For Those Missing WP’s Daily Prompt & Community Pool

Edar on Pixabay CC0 Creative CommonsSince WordPress dropped their Daily Prompt and Community Pool at the end of May, other sites have stepped in to fill the gap.  If you feel adrift, here are three sites to both jiggle your brain cells, and help you connect with others in the blogosphere. It’s a great way to discover new blogs, help new writers, and find new fans of your writing.  Enjoy!

SwimmersDaily Prompt and Community Pool

“Have you just published a new post and need some feedback? Do you need some advice on your blog theme & layout ? Maybe you’re a newbie and need to increase your audience? Just leave your question in the comment section adding your blog’s address.”

Ragtag Daily PromptDaily Prompt

“To participate in the Ragtag Daily Prompt, create a Pingback to your post, or copy and paste the link to your post into the comments. And while you’re there, why not check out some of the other posts too!”

FOWC with FandangoDaily Prompt

“FOWC was designed to fill the void after WordPress bailed on its daily one-word prompt at the end of May and I want to thank each and every one of you for being so supportive and for participating in these prompts.”

Photo source: Edar on Pixabay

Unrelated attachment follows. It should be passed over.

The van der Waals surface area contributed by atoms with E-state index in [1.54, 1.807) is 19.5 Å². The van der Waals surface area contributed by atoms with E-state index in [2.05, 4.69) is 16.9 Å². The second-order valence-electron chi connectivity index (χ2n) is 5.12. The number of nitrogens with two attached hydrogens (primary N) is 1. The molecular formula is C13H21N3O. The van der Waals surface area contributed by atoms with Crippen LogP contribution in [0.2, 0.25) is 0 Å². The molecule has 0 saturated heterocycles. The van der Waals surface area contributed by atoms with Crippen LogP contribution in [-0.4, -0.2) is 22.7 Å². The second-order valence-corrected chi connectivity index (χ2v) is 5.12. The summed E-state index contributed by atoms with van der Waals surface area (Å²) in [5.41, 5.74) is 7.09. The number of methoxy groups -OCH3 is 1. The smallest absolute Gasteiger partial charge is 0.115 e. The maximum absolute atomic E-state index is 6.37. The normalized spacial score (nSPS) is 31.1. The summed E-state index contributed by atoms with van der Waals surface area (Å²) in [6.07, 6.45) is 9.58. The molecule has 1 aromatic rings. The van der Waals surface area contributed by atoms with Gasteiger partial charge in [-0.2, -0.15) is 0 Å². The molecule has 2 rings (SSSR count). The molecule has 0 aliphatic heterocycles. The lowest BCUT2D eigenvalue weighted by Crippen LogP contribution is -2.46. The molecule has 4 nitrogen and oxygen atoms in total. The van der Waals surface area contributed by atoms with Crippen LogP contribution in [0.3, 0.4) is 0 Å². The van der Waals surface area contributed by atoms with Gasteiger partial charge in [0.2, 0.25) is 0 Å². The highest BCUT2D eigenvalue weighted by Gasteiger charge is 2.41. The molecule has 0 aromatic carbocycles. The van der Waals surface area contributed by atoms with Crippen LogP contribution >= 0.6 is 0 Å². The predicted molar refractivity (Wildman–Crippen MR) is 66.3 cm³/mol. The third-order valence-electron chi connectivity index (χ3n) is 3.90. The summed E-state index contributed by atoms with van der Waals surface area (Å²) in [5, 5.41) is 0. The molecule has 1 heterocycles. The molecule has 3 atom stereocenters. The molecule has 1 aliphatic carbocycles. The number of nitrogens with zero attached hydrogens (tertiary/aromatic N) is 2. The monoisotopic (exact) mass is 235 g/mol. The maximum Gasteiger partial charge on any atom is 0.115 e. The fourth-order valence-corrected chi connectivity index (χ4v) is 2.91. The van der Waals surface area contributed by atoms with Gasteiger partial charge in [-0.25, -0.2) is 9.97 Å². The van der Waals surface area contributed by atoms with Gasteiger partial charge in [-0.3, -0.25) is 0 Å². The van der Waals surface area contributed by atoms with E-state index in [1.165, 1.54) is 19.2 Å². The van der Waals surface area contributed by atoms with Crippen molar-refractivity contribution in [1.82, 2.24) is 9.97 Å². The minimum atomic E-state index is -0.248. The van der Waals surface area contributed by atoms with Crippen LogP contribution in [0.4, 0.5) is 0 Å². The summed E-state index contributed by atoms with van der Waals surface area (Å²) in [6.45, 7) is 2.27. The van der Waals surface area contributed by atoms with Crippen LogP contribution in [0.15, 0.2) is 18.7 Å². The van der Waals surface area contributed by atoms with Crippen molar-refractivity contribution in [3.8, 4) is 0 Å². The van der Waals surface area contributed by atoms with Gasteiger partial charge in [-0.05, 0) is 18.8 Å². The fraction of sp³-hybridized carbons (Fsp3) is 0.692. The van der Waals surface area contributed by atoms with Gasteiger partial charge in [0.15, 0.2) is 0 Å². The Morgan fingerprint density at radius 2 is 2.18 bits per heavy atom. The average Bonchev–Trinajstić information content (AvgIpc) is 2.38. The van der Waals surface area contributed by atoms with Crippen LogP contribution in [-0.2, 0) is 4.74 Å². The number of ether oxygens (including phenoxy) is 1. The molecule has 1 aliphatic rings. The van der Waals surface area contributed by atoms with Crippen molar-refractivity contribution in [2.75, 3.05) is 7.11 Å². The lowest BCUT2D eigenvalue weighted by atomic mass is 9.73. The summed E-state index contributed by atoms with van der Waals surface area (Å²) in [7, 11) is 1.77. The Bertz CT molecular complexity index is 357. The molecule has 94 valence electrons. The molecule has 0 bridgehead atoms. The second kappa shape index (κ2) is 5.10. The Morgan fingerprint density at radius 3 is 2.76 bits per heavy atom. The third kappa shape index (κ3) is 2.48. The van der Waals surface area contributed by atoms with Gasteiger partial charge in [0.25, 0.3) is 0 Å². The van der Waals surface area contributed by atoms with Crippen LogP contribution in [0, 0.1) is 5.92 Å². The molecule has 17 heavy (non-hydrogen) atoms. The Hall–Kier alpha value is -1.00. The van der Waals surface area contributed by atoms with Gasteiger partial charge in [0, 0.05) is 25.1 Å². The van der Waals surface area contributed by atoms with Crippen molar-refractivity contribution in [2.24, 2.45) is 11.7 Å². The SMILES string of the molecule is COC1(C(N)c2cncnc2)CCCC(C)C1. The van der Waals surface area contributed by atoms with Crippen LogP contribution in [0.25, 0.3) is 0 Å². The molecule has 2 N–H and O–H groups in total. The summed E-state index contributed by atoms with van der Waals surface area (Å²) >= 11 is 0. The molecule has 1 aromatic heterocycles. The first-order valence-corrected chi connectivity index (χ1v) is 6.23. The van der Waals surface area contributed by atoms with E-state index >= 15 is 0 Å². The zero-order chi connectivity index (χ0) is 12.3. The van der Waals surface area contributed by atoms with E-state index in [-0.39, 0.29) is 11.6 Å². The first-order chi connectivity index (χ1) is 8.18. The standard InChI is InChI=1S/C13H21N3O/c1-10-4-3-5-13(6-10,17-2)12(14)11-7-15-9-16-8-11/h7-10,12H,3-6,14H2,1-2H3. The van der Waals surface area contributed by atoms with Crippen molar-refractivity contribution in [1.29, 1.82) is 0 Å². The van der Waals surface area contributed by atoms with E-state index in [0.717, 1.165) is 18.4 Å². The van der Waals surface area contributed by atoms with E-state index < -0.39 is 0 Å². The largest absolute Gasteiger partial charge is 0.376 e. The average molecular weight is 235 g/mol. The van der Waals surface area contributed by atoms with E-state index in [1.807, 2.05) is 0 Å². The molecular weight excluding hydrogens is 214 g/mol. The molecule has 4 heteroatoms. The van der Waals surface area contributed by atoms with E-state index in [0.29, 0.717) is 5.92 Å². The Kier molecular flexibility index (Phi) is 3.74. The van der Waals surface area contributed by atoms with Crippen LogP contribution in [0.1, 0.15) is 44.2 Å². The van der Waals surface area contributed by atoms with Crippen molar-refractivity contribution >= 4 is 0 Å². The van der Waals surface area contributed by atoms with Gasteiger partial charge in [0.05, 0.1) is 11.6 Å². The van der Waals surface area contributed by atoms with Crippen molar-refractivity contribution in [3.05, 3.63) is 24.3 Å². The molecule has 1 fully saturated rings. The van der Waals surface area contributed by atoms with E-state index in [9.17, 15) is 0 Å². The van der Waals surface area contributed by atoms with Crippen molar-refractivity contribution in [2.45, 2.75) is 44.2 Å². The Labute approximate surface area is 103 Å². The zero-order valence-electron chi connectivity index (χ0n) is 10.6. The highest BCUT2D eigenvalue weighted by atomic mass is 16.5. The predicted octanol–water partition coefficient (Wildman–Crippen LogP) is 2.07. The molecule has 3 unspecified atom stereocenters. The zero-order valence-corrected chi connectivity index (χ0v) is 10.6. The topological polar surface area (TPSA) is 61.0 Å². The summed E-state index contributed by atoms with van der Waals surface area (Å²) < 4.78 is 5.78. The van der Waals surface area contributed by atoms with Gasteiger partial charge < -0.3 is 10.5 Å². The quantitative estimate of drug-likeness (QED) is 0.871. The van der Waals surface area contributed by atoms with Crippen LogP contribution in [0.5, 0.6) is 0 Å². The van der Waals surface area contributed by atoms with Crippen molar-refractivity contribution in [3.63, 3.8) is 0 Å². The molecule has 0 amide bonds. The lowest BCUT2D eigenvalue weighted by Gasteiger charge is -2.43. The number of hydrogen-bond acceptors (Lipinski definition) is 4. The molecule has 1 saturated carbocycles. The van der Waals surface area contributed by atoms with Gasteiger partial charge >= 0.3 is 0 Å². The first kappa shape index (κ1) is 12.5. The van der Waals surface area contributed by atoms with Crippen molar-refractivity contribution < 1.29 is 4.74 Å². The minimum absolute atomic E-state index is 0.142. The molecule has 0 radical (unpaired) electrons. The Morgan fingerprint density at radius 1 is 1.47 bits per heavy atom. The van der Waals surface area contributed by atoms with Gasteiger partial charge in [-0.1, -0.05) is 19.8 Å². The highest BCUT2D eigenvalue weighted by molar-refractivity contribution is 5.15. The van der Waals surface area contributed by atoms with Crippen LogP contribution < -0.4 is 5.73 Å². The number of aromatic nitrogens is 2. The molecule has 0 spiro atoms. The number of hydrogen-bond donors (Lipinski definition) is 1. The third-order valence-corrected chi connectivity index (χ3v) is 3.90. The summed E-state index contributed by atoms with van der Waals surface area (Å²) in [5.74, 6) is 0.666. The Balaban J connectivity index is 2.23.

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Crazy Lady and Swallow NIMBYism

147685 on Pixabay. CC0 Creative CommonsThe swallows have returned to the neighborhood. We watch them through our large, plate glass windows as they scope out the houses for the perfect spots to build their nests. They like the eaves of our house: high up; well-protected.

I love swallows.

Continue reading “Crazy Lady and Swallow NIMBYism”

Online Beginning Writer’s Workshop

59_InfectiousWorkshop_5-17-18I want to write, but without a deadline or structure, my practice gets wiffly.  My journal gets used when life gets sucky. Good news is, life has been agreeable lately. Bad news is, I haven’t written as much. So, to encourage myself, I started this blog two months ago with a goal to post every day. It put a structure in front of me that helped me stay on the writing rails.

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The Long Red Reach of Costco

57_CostcoLabelI was attending a memorial service at a fancy San Francisco golf club. I had a few lingering friendships I’d held lightly onto from decades earlier when I’d lived in the city; those friendships that merit an annual birthday email and the once-every-few-years lunch. My friend’s wife had died in October and he was holding the memorial near the December holidays.